Iran blames Sunni extremists, U.S. for deadly mosque bombing
Reporting from Tehran -- Iranian authorities are blaming the United States and Sunni Muslim extremists for the bombing of a mosque Thursday in the country's southeast that left as many as 23 people dead and scores injured during a Shiite Muslim holiday, LAT reported.
The bombing rocked the provincial capital of Zahedan, where emergency vehicles ferried passengers to local hospitals into the night. The ethnically and religiously mixed region bordering Afghanistan and Pakistan has long been the scene of drug trafficking and tribal banditry.
Authorities todayannounced the arrest of three suspects, who allegedly crossed into Iran from the barren desert border with the aim of sowing political and sectarian discord before the June 12 presidential election.
"Evidence shows that these people had direct involvement in the terrorist operation and were linked to enemies outside the borders of the country," said Jalal Sayyah, deputy governor-general of the province of Sistan-Baluchistan, according to a report by the semi-official Fars News Agency. "This group aimed to create religious disputes, intimidate people and undermine elections in the country by their futile action."
Iranian officials offered no evidence today of American involvement, and Washington has strenuously denied previous such allegations.
Members of Iran's Baluch minority, a stateless ethnic group that straddles southeastern Iran, southern Pakistan and Afghanistan, have for years waged an insurgency against the Tehran government, striking targets in and around Zahedan. The Taliban has also infiltrated Baluch regions of Pakistan, especially the major city of Quetta.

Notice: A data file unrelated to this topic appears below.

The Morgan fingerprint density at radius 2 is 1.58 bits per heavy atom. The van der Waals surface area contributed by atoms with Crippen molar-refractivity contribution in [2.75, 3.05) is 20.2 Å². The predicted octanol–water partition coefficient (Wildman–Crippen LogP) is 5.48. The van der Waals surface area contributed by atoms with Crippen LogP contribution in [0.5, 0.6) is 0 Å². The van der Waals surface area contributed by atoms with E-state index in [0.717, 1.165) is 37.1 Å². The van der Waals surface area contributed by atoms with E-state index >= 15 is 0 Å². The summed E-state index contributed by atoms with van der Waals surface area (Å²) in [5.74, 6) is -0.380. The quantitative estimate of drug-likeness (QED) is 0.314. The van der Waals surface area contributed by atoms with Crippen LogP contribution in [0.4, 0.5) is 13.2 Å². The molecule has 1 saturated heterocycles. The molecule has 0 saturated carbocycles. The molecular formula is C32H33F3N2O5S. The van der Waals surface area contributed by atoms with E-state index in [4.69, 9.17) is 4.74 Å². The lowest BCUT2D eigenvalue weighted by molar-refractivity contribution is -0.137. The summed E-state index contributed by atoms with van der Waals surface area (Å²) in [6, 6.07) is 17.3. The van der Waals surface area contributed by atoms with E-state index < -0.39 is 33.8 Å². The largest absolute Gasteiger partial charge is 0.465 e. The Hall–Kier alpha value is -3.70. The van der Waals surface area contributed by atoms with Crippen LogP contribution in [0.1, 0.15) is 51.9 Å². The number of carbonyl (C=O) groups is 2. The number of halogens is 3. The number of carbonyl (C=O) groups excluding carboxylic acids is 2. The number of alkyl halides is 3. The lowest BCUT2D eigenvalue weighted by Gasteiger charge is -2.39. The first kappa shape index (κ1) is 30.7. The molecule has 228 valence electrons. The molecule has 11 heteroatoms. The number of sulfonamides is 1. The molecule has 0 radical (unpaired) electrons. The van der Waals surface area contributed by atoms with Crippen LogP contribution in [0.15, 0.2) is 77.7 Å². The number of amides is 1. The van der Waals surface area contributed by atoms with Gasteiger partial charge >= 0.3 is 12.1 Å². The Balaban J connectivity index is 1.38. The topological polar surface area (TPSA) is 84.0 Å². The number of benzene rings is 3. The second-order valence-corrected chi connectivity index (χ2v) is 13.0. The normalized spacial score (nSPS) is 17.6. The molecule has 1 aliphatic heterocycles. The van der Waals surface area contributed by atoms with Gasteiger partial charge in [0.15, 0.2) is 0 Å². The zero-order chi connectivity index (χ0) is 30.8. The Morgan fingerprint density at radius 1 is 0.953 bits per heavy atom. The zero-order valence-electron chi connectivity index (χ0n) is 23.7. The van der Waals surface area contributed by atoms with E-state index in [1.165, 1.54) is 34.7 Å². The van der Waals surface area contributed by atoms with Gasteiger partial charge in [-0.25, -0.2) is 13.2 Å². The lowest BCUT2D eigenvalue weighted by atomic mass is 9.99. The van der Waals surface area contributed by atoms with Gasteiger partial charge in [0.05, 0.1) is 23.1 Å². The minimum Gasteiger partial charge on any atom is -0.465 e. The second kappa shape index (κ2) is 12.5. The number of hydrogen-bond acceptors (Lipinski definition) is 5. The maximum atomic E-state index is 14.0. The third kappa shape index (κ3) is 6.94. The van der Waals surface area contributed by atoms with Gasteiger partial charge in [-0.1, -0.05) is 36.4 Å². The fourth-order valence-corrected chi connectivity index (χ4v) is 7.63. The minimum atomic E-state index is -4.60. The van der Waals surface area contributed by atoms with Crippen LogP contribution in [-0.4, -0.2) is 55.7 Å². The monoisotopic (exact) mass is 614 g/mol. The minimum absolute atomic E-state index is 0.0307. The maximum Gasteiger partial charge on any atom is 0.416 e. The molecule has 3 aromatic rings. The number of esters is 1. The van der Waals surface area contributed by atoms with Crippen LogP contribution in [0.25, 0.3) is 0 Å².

Iranian claims of U.S. support for militant groups fighting the central government could undermine the Obama administration's attempts to reach out to the Islamic Republic as a way of resolving long-standing disputes between the two countries, including disagreement over the nature of Iran's nuclear program and Tehran's support for militant groups fighting Israel.
"The hands of America and Israel were undoubtedly involved in this incident," prayer leader Ayatollah Ahmad Khatami told supporters in Tehran. "Although Wahhabis and the infidel and evil Salafists were an accomplice to the crime, they were being led from somewhere else."
Wahhabi and Salafi are puritanical schools of Sunni Islam rooted in Saudi Arabia that inspire Osama bin Laden and his Al Qaeda terrorist network, as well as the Taliban and other groups that denounce adherents of Iran's dominant Shiite Islam sect as infidels.
Khatami is a staunch hard-liner unrelated to former President Mohammad Khatami, who is a moderate.
The U.S. and North Atlantic Treaty Organization are fighting a worsening Taliban insurgency in Pakistan and Afghanistan, and Thursday's bombing was the among the clearest signs yet that the deepening troubles afflicting neighboring South Asia were spilling into Iran.
The attack coincided with major bombings that killed dozens over the last two days in Pakistan and came days after Iran held a high-level summit to discuss drug trafficking and terrorism with Afghan and Pakistani leaders.